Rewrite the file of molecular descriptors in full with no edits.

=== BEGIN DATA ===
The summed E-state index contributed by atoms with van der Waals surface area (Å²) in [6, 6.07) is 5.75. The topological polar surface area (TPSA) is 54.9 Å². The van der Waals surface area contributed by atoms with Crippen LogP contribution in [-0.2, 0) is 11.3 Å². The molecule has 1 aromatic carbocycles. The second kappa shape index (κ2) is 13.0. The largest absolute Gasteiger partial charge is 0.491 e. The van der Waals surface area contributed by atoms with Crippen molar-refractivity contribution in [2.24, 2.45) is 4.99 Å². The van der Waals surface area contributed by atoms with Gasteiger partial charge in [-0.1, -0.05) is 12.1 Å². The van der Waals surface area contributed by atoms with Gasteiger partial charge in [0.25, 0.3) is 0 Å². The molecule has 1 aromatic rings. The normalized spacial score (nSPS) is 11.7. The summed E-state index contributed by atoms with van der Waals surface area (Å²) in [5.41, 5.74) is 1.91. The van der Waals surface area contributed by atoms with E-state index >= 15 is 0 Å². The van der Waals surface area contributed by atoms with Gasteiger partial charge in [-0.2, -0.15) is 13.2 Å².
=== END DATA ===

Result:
The summed E-state index contributed by atoms with van der Waals surface area (Å²) in [6, 6.07) is 5.75. The topological polar surface area (TPSA) is 54.9 Å². The van der Waals surface area contributed by atoms with Crippen LogP contribution in [-0.2, 0) is 11.3 Å². The molecule has 1 aromatic carbocycles. The second kappa shape index (κ2) is 13.0. The largest absolute Gasteiger partial charge is 0.491 e. The van der Waals surface area contributed by atoms with Crippen molar-refractivity contribution in [2.24, 2.45) is 4.99 Å². The van der Waals surface area contributed by atoms with Gasteiger partial charge in [-0.1, -0.05) is 12.1 Å². The van der Waals surface area contributed by atoms with Gasteiger partial charge in [0.25, 0.3) is 0 Å². The molecule has 1 aromatic rings. The normalized spacial score (nSPS) is 11.7. The summed E-state index contributed by atoms with van der Waals surface area (Å²) in [5.41, 5.74) is 1.91. The van der Waals surface area contributed by atoms with E-state index >= 15 is 0 Å². The van der Waals surface area contributed by atoms with Gasteiger partial charge in [-0.2, -0.15) is 13.2 Å².